Proven Personal Injury Advocates. Competent Condemnation Lawyers. Obtaining Justice On Behalf of Victims Throughout North Carolina

There’s Safety In Data

What actually happens in the few seconds right before and right after a car crash is much harder to reconstruct than you might think.

Drivers’ memories are often subject to physical and emotional trauma. Eyewitnesses are less than 100%. Interpretations of physical evidence can be limited by our own imaginations.

Information about what happens in those few seconds is critical to determining how and why a crash happened. It can tell you

a vehicle’s acceleration speed, when the brakes were applied and with what force, if a driver hit the gas instead of the brakes and how quickly a vehicle decelerated after impact.

In short, it could determine who was at fault in a collision and who wasn’t.

A recent story in The New York Times describes how Tesla has taken next-level efforts to collect this crash information. Cameras and other sensors Tesla installs on its vehicles capture millisecond-by-millisecond accounts of accidents, enabling vehicles to capture accident details in ways humans cannot.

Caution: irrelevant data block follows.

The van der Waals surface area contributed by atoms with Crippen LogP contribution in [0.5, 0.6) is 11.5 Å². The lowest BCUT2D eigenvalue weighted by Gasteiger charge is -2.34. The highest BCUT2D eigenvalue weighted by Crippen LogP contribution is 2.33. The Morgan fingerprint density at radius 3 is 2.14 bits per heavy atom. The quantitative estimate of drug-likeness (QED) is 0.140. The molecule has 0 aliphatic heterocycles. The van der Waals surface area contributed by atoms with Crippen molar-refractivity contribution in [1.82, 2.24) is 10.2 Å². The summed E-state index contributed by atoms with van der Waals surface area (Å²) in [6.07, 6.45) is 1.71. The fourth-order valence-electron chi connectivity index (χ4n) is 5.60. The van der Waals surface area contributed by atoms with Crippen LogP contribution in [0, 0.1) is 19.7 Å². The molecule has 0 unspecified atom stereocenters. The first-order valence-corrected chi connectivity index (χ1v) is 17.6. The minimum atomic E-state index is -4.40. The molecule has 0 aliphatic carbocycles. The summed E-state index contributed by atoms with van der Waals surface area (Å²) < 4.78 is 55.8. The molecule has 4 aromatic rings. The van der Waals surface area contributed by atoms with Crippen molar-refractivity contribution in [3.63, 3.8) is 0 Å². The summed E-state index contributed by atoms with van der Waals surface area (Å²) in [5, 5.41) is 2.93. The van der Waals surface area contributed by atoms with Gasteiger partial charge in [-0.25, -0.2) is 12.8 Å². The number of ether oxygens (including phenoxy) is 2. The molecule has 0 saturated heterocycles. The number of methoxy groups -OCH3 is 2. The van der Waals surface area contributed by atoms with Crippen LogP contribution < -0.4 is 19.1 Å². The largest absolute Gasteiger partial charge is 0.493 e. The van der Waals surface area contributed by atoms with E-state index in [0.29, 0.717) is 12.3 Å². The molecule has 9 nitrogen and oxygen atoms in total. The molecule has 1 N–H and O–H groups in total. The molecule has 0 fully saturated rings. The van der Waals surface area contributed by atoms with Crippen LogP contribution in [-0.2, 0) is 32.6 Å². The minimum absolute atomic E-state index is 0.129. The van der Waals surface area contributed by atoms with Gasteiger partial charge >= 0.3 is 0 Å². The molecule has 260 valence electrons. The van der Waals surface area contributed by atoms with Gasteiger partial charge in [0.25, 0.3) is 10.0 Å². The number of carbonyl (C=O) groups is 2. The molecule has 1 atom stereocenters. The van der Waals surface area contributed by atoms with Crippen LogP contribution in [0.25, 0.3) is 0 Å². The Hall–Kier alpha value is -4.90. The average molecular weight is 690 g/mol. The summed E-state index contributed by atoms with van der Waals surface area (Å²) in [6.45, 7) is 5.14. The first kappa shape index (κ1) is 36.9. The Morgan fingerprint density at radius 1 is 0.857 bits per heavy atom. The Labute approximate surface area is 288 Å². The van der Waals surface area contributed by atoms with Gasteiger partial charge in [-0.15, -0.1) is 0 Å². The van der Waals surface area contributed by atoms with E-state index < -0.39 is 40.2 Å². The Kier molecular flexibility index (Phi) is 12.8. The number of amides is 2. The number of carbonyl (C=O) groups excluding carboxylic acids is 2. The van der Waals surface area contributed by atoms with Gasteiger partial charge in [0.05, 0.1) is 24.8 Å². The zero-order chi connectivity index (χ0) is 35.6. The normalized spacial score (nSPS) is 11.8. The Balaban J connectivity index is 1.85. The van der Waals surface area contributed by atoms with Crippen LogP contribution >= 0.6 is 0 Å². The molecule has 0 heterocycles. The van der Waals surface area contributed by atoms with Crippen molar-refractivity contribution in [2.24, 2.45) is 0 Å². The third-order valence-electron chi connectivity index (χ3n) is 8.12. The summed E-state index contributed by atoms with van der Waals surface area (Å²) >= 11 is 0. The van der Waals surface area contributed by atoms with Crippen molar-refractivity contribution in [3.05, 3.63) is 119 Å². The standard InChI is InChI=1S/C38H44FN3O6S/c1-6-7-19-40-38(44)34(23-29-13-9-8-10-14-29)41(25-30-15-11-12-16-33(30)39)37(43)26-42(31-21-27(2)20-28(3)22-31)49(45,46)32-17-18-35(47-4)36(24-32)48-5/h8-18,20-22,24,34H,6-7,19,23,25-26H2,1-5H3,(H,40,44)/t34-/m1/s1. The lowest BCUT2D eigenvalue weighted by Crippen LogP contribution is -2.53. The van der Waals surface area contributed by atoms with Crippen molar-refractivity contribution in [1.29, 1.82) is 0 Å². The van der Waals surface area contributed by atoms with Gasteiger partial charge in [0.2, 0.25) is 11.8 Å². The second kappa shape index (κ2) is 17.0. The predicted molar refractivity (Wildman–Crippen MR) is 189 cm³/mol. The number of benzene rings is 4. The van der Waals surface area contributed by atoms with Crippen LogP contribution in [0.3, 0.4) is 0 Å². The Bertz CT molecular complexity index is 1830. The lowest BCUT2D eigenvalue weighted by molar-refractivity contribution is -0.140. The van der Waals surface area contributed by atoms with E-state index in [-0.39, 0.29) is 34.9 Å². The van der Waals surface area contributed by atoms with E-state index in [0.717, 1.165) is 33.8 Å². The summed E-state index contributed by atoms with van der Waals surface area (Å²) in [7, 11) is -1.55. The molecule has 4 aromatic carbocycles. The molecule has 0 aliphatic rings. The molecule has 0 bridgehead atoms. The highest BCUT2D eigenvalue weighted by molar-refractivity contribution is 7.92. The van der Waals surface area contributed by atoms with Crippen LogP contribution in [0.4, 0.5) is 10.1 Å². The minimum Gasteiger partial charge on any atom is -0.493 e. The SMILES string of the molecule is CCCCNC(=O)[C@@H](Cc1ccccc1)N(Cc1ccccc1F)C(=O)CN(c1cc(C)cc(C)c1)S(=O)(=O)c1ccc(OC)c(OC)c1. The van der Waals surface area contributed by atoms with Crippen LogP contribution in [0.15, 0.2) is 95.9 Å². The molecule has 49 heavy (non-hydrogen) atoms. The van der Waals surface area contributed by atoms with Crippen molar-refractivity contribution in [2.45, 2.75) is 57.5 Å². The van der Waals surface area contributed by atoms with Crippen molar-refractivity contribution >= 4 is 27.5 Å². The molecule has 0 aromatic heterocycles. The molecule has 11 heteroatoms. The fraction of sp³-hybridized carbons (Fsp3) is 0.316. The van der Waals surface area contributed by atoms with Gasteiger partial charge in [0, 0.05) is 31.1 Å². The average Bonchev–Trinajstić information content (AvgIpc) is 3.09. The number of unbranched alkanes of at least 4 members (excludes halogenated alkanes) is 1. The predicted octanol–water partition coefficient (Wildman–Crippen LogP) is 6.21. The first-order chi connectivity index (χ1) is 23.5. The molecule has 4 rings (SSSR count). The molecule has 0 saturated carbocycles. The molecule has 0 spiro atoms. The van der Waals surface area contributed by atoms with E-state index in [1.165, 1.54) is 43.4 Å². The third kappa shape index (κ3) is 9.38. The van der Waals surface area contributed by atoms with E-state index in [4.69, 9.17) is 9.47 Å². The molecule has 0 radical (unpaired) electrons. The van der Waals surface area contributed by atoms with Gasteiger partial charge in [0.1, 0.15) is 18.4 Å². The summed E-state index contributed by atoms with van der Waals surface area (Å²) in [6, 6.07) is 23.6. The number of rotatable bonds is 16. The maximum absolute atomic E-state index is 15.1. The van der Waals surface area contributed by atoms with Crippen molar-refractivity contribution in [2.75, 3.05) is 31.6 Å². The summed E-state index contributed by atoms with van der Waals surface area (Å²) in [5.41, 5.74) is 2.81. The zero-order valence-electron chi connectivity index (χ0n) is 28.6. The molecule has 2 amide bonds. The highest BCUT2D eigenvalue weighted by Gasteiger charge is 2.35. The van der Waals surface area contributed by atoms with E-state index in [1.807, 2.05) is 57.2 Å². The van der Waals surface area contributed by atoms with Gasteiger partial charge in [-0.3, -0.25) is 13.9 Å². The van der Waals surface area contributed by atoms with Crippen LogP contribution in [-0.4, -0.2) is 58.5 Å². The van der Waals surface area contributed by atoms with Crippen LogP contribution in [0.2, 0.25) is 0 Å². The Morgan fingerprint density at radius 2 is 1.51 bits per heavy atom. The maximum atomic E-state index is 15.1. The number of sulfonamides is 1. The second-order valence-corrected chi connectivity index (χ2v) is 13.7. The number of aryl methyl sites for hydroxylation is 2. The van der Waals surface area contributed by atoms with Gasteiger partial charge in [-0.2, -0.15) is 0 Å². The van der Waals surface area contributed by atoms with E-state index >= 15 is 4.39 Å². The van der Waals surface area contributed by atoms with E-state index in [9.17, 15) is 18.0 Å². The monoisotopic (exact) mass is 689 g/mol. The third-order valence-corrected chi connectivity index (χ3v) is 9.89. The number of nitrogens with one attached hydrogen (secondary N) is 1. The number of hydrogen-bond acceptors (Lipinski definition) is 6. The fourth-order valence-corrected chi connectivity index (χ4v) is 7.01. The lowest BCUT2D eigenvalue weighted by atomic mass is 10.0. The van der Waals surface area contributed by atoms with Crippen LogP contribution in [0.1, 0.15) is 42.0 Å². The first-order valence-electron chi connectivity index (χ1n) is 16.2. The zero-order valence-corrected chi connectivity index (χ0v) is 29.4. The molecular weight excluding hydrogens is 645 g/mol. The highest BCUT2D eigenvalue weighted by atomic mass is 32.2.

However, this does not mean that they freely share the information with the public.

Experts say this data could change the way regulators, police departments, insurance companies and other organizations investigate driving accidents, which would make investigations more accurate and less costly. It could also help those who design roadways and regulate traffic improve safety for all drivers and passengers.

Some carmakers don’t want to make this information readily available particularly as they move toward self-driving vehicles, in part because the data could reveal a flaw in the self-driving software.

But the greater good, the safety of all drivers and passengers, demands that we compel the developers of new technology to make it universally available. We can’t all afford to drive a Tesla but Tesla can certainly afford to share the information its superior technology provides.